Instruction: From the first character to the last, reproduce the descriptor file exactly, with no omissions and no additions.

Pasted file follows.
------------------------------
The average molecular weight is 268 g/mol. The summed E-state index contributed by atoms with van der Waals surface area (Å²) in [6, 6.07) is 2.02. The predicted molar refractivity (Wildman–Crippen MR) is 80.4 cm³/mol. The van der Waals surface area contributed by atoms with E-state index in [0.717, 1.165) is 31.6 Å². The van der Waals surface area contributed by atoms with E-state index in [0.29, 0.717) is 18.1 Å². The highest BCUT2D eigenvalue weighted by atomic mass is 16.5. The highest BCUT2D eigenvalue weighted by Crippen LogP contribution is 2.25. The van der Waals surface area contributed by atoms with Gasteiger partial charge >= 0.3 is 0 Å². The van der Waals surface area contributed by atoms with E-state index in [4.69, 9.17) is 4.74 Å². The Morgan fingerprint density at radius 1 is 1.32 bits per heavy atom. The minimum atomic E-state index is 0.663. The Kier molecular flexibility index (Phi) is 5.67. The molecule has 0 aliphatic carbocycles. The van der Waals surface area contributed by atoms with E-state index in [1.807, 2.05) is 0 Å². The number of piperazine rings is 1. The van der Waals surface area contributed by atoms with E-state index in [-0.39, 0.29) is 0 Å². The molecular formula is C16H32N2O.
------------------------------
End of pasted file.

The average molecular weight is 268 g/mol. The summed E-state index contributed by atoms with van der Waals surface area (Å²) in [6, 6.07) is 2.02. The predicted molar refractivity (Wildman–Crippen MR) is 80.4 cm³/mol. The van der Waals surface area contributed by atoms with E-state index in [0.717, 1.165) is 31.6 Å². The van der Waals surface area contributed by atoms with E-state index in [0.29, 0.717) is 18.1 Å². The highest BCUT2D eigenvalue weighted by atomic mass is 16.5. The highest BCUT2D eigenvalue weighted by Crippen LogP contribution is 2.25. The van der Waals surface area contributed by atoms with Gasteiger partial charge >= 0.3 is 0 Å². The van der Waals surface area contributed by atoms with E-state index in [4.69, 9.17) is 4.74 Å². The Morgan fingerprint density at radius 1 is 1.32 bits per heavy atom. The minimum atomic E-state index is 0.663. The Kier molecular flexibility index (Phi) is 5.67. The molecule has 0 aliphatic carbocycles. The van der Waals surface area contributed by atoms with E-state index in [1.807, 2.05) is 0 Å². The number of piperazine rings is 1. The van der Waals surface area contributed by atoms with E-state index in [-0.39, 0.29) is 0 Å². The molecular formula is C16H32N2O.